The National Economics Challenge offers a two-division contest format based on students’ economics coursework. The Adam Smith division is designed for students who are enrolled in Advanced Placement, international baccalaureate and honors economics courses. The David Ricardo division is fashioned for students who have received a general economics education, typically of one semester or less. The two-division system provides high school students of varying levels of economics practice with the chance to compete against their peers.

The Council for Economic Education sponsors the National Economics Challenge.

Voluntary National Content Standards in Economics[edit]

National Content Standards in Personal Finance[edit]

The Council for Economic Education released its National Content Standards in Personal Finance in March 2013 that are a personal finance course for high.[7]

Annual Financial Literacy and Economic Education Conference[edit]

The Annual Conference is a nationwide meeting of K–12 educators, CEE affiliates from across the country, Federal Reserve partners, and other educators in this field. The conference features a selection of professional development workshops on economic and financial literacy geared for elementary, middle and high school levels. Topics include pedagogy and resources, curriculum strategy for schools/school districts, teaching strategies, assessment and research, new programs and best practices. In addition to the workshops, speakers address current economic and financial topics to enable educators to bring these perspectives back to their classrooms. The conference also features roundtable sessions led by master teachers to discuss shared issues and successes, and informal opportunities for networking.

History[edit]

Sponsors[edit]

The following is a partial list of donors to the Campaign for Economic Literacy. Each has donated at least 100,000 US Dollars to the Campaign.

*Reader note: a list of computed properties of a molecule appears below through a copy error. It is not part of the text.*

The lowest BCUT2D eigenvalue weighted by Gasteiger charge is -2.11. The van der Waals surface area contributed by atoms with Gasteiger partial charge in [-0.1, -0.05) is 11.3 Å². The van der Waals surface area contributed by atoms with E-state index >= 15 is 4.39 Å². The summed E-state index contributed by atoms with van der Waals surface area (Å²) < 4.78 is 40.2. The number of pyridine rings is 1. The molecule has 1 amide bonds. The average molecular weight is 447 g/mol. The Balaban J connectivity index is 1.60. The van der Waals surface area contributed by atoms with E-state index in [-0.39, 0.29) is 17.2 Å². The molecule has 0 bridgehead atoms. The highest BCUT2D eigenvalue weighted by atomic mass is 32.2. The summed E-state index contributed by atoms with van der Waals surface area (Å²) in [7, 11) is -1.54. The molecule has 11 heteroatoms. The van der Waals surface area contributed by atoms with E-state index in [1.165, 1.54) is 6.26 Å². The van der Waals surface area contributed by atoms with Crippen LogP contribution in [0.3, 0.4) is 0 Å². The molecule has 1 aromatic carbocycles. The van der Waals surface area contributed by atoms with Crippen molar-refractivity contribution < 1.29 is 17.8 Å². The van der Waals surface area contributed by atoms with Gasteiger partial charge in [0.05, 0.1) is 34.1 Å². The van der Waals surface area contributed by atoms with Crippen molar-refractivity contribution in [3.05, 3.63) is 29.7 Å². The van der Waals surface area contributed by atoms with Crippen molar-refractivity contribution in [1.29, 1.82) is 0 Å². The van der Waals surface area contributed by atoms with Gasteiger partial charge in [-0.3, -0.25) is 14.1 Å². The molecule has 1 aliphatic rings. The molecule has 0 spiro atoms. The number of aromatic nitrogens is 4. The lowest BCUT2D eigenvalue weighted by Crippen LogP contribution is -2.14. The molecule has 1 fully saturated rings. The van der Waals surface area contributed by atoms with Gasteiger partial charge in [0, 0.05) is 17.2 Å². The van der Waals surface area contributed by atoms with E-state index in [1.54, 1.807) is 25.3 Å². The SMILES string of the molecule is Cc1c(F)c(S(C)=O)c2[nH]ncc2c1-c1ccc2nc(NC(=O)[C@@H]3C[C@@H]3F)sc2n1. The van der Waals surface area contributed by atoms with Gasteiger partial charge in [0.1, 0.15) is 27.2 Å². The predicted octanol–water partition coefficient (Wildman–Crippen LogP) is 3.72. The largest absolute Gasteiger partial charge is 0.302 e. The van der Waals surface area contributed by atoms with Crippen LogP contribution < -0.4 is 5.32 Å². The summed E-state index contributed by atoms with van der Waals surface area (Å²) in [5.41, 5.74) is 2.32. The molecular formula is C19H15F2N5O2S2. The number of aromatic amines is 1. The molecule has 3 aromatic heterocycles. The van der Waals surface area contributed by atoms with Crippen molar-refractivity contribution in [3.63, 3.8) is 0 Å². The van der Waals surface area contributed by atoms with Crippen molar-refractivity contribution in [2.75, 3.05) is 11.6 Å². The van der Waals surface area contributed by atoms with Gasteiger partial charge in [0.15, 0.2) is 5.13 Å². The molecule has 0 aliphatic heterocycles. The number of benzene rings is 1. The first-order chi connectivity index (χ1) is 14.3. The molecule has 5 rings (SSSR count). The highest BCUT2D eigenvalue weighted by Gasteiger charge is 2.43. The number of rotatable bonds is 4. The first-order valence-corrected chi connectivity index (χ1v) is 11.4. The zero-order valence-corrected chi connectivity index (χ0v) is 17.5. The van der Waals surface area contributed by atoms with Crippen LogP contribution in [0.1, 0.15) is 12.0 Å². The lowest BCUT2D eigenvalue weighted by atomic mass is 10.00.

3M Foundation Allstate Insurance Company American Express Foundation
Ameritech AT&T Bank of America Charitable Foundation
Business Roundtable Carson Group Thomas J. Holce Investments
HSBC – North America International Paper Ewing Marion Kauffman Foundation
The Calvin K. Kazanjian Economics Foundation The McGraw-Hill Companies Merrill Lynch
The Moody's Foundation Mortgage Bankers Association NASDAQ Educational Foundation
State Farm Insurance Companies The John Templeton Foundation United States Department of Education
UPS Foundation, Inc. The Vanguard Group Verizon Foundation
Wells Fargo Worth Media

Other past contributors:

[8]

References[edit]

  1. ^ CEE Homepage
  2. ^ Buote, Brenda J. (3 November 2013). "Learning financial sense". The Boston Globe. Retrieved 24 December 2013.[dead link]
  3. ^ "About us" from the Council website
  4. ^ "About us" from Council website
  5. ^ Bjorhus, Jennifer (15 June 2013). "Aggressive Hydraulics opens new headquarters in East Bethel, MN". Star Tribune. Retrieved 24 December 2013.
  6. ^ Malcolm, Hadley (14 November 2013). "Financial literacy education has real-life impact". USA TODAY. Retrieved 24 December 2013.
  7. ^ Gerwing, Maria (18 March 2013). "Teens need a financial education". Courier-Journal (Louisville, Kentucky).
  8. ^ "Investors" from the Council website

External links[edit]